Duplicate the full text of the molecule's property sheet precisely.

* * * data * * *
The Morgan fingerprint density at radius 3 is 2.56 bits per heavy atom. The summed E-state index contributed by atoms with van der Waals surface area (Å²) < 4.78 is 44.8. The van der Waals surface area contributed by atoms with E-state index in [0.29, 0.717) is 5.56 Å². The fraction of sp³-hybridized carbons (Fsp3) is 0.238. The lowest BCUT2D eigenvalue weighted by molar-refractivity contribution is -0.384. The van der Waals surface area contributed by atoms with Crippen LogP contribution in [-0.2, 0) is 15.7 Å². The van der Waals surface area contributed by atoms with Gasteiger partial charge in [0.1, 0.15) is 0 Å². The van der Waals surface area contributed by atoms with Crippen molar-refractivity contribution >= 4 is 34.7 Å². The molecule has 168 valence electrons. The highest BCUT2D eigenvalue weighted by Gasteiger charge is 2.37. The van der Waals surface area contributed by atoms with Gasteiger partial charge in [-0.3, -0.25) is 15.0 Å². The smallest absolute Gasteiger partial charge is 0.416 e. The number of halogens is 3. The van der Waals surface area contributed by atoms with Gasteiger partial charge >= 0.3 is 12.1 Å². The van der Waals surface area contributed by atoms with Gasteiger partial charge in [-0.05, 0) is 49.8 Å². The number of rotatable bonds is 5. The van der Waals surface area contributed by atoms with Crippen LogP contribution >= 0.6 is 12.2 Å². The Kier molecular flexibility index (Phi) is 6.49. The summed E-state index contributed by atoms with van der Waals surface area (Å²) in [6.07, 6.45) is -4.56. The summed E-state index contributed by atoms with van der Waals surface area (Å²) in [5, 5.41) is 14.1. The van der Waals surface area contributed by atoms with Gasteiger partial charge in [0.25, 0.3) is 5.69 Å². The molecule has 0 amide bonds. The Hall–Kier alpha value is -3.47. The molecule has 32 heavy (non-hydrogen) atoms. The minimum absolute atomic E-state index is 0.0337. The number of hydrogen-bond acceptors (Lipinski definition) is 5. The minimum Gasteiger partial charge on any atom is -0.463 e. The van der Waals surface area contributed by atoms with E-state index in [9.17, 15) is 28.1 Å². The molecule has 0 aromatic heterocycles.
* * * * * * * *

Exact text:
The Morgan fingerprint density at radius 3 is 2.56 bits per heavy atom. The summed E-state index contributed by atoms with van der Waals surface area (Å²) < 4.78 is 44.8. The van der Waals surface area contributed by atoms with E-state index in [0.29, 0.717) is 5.56 Å². The fraction of sp³-hybridized carbons (Fsp3) is 0.238. The lowest BCUT2D eigenvalue weighted by molar-refractivity contribution is -0.384. The van der Waals surface area contributed by atoms with Crippen LogP contribution in [-0.2, 0) is 15.7 Å². The van der Waals surface area contributed by atoms with Gasteiger partial charge in [0.1, 0.15) is 0 Å². The van der Waals surface area contributed by atoms with Crippen molar-refractivity contribution >= 4 is 34.7 Å². The molecule has 168 valence electrons. The highest BCUT2D eigenvalue weighted by Gasteiger charge is 2.37. The van der Waals surface area contributed by atoms with Gasteiger partial charge in [-0.3, -0.25) is 15.0 Å². The smallest absolute Gasteiger partial charge is 0.416 e. The number of halogens is 3. The van der Waals surface area contributed by atoms with Gasteiger partial charge >= 0.3 is 12.1 Å². The van der Waals surface area contributed by atoms with Gasteiger partial charge in [-0.05, 0) is 49.8 Å². The number of rotatable bonds is 5. The van der Waals surface area contributed by atoms with Crippen LogP contribution >= 0.6 is 12.2 Å². The Kier molecular flexibility index (Phi) is 6.49. The summed E-state index contributed by atoms with van der Waals surface area (Å²) in [6.07, 6.45) is -4.56. The summed E-state index contributed by atoms with van der Waals surface area (Å²) in [5, 5.41) is 14.1. The van der Waals surface area contributed by atoms with Gasteiger partial charge in [0.25, 0.3) is 5.69 Å². The molecule has 0 amide bonds. The Hall–Kier alpha value is -3.47. The molecule has 32 heavy (non-hydrogen) atoms. The minimum absolute atomic E-state index is 0.0337. The number of hydrogen-bond acceptors (Lipinski definition) is 5. The minimum Gasteiger partial charge on any atom is -0.463 e. The van der Waals surface area contributed by atoms with E-state index in [9.17, 15) is 28.1 Å². The molecule has 0 aromatic heterocycles.